HOUSTON — University of Houston-Clear Lake School of Education’s Kids U will hold a Scholastic Aptitude Test preparation seminar Jan. 15, 2011, 9 a.m. – 3pm for 7th graders identified for the Duke Talent Identification Program (TIP), who are planning to take the January SAT.
The Duke TIP program identifies academically talented seventh-graders based on standardized test scores achieved while attending elementary or middle school. Candidates are then invited to take the SAT as 7th graders, which allows them greater insight into their academic abilities.
There are many SAT prep programs but most are not age restricted, says seminar instructor Tim Daponte. These classes can be intimidating to seventh-graders who find themselves sitting beside high school juniors and seniors, he explains. In contrast, the Kids U preparatory class is small, child-friendly and low-key.
“We try to take a lot of the pressure off,” says Daponte, a physics teacher at John H. Reagan High School in Houston who has been teaching the mathematics portion of the UH-Clear Lake SAT prep seminar for more than 15 years along with Paul Huetteman, who teaches the verbal and essay portion.
“We have children the age of these students,” Daponte notes. “We can relate to them. We do a lot of hand holding. We try to be very supportive of the students and very supportive of parents, too.”
Though no one knows what will be on the SAT, the two instructors review major concepts that always seem to be included on the tests. They also teach test strategies. For example, Daponte explains that on a multiple choice question, if the student can eliminate two or three of the choices, than they can change the odds of being correct from one in five to that of one in two. He also advises the kids to resist reading the question and right away hitting what they think is the right answer. Instead, he teaches them to read over the question a few times and to look at how the question is worded and what is being asked before answering.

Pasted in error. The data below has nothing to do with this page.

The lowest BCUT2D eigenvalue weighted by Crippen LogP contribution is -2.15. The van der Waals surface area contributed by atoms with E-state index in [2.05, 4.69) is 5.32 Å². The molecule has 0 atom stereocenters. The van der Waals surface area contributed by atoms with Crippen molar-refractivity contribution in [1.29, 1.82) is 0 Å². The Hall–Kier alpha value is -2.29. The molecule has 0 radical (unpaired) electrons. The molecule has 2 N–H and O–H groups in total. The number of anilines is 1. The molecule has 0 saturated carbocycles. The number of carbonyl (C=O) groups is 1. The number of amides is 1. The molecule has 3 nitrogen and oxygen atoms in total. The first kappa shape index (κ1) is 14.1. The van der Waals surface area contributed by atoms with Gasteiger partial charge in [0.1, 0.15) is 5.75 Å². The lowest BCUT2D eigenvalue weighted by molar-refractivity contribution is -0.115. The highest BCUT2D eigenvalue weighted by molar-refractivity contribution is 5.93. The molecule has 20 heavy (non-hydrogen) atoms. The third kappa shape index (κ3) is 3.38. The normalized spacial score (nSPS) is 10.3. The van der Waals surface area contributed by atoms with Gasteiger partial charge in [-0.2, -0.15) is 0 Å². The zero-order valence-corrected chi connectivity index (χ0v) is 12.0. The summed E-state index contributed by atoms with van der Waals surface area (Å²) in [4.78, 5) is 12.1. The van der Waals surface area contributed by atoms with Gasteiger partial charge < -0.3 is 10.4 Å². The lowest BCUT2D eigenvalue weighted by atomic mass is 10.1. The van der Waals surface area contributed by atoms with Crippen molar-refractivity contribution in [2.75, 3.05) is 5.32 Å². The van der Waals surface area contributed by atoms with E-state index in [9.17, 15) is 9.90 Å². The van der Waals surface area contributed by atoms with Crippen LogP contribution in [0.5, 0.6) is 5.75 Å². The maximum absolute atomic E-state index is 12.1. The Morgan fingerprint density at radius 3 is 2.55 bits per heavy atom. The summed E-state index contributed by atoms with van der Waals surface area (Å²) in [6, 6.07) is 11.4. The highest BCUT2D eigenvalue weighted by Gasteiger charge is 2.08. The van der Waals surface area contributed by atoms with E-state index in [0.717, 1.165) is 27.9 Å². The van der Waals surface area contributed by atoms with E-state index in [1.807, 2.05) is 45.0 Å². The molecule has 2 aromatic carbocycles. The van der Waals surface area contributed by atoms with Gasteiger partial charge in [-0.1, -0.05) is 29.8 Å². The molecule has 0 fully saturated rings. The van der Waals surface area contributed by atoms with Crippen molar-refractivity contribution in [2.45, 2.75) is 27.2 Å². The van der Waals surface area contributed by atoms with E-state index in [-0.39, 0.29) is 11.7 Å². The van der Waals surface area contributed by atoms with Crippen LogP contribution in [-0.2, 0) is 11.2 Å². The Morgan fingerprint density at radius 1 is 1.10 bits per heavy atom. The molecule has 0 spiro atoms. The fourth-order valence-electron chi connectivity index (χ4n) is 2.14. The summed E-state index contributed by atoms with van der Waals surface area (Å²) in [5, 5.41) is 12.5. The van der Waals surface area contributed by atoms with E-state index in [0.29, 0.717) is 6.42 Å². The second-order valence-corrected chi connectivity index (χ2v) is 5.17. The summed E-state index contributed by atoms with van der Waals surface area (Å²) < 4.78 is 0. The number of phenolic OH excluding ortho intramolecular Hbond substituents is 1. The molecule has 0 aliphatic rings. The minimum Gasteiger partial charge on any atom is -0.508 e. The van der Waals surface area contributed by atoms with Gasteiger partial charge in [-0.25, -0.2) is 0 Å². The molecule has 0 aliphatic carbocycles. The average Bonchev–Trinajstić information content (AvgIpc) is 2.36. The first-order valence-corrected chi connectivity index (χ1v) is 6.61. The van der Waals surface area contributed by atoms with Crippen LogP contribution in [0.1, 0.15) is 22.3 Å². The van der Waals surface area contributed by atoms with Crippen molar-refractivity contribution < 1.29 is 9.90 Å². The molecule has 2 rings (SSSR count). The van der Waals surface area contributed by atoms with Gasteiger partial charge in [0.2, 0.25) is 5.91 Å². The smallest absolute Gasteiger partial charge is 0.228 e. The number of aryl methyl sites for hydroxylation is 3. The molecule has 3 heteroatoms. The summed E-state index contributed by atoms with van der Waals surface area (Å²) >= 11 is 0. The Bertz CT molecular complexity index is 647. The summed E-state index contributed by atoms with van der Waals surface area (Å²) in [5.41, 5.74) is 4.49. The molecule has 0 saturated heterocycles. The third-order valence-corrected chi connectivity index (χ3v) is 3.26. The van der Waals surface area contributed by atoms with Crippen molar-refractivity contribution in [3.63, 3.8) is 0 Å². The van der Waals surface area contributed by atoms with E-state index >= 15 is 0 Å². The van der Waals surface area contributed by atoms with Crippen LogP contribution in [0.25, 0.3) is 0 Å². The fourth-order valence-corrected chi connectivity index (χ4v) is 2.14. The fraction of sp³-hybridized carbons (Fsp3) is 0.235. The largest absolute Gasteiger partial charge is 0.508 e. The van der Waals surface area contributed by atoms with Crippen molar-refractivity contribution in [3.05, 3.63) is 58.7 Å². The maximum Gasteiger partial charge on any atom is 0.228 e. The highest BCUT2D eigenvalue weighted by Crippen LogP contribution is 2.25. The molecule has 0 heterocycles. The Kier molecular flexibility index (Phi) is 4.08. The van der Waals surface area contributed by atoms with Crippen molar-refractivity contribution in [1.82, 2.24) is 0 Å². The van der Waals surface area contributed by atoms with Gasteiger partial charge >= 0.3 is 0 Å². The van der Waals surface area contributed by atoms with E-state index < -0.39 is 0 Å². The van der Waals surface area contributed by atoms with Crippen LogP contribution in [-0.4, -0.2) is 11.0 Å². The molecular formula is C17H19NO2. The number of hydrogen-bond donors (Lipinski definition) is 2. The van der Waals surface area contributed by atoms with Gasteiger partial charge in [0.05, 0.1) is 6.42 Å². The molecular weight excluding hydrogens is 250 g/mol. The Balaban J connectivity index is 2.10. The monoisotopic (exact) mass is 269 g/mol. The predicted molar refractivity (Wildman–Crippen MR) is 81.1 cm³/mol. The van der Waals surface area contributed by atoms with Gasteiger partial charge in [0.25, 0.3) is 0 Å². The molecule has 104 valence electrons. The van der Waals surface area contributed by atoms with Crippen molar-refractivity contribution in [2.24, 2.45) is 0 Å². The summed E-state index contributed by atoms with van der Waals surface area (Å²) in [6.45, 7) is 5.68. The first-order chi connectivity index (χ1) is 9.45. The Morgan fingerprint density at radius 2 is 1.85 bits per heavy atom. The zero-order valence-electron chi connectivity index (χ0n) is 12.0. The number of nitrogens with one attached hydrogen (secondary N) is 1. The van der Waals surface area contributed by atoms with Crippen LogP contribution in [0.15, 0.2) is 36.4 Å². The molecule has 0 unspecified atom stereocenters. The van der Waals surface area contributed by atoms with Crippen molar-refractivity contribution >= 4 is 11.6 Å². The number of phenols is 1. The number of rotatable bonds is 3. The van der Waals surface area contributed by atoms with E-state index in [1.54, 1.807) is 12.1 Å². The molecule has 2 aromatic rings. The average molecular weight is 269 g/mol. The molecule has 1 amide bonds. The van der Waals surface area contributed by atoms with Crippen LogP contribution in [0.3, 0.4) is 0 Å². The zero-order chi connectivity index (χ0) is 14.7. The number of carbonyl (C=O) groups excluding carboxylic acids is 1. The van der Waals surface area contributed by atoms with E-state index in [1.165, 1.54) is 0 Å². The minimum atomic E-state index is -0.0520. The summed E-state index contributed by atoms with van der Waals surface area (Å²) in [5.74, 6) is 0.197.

As part of the SAT, students are required to write an essay. While no one knows what the topic will be until the test is opened, Huetteman, who teaches English and Advanced English in the Magnolia School District, helps prepare the 7th graders for that portion of the test by providing each student with personal feedback.
“We try to take the fear out of taking the test,” Daponte says. “We tell them, ‘After the test next week, go get some ice cream. If you do well – great. If you don’t do well, it’s not the end of the world.’”
For more information about the seminar or to register online, visit the UH-Clear Lake Kids U website at http://kidsu.uhcl.edu/, select View, Kids U, Kids U SAT, e-mail Joyce Young, registrar, email@example.com, or call 281-283-3530.